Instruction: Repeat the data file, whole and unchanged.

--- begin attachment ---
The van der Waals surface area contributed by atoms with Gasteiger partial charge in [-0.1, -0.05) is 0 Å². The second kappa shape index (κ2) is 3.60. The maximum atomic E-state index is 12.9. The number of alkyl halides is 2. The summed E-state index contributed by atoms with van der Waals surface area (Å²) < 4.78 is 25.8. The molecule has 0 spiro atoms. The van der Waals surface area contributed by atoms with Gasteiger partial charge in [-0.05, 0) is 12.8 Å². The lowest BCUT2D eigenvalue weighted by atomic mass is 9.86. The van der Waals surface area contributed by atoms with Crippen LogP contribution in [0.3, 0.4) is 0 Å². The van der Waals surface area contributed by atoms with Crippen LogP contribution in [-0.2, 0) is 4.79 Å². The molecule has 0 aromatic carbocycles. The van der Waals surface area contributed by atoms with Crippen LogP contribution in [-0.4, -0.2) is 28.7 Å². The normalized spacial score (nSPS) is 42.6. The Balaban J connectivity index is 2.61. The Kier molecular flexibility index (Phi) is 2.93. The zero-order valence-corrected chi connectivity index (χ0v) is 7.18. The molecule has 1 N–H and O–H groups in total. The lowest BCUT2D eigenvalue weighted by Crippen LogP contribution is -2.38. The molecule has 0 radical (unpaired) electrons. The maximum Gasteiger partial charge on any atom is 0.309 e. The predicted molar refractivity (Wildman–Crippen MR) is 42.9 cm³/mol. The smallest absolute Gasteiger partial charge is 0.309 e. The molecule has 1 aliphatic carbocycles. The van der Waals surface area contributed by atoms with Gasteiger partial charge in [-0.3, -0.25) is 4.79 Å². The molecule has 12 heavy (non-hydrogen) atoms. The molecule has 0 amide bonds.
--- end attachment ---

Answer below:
The van der Waals surface area contributed by atoms with Gasteiger partial charge in [-0.1, -0.05) is 0 Å². The second kappa shape index (κ2) is 3.60. The maximum atomic E-state index is 12.9. The number of alkyl halides is 2. The summed E-state index contributed by atoms with van der Waals surface area (Å²) < 4.78 is 25.8. The molecule has 0 spiro atoms. The van der Waals surface area contributed by atoms with Gasteiger partial charge in [-0.05, 0) is 12.8 Å². The lowest BCUT2D eigenvalue weighted by atomic mass is 9.86. The van der Waals surface area contributed by atoms with Crippen LogP contribution in [0.3, 0.4) is 0 Å². The van der Waals surface area contributed by atoms with Crippen LogP contribution in [-0.2, 0) is 4.79 Å². The molecule has 0 aromatic carbocycles. The van der Waals surface area contributed by atoms with Crippen LogP contribution in [-0.4, -0.2) is 28.7 Å². The normalized spacial score (nSPS) is 42.6. The Balaban J connectivity index is 2.61. The Kier molecular flexibility index (Phi) is 2.93. The zero-order valence-corrected chi connectivity index (χ0v) is 7.18. The molecule has 1 N–H and O–H groups in total. The lowest BCUT2D eigenvalue weighted by Crippen LogP contribution is -2.38. The molecule has 0 radical (unpaired) electrons. The maximum Gasteiger partial charge on any atom is 0.309 e. The predicted molar refractivity (Wildman–Crippen MR) is 42.9 cm³/mol. The smallest absolute Gasteiger partial charge is 0.309 e. The molecule has 1 aliphatic carbocycles. The van der Waals surface area contributed by atoms with Gasteiger partial charge in [-0.3, -0.25) is 4.79 Å². The molecule has 12 heavy (non-hydrogen) atoms. The molecule has 0 amide bonds.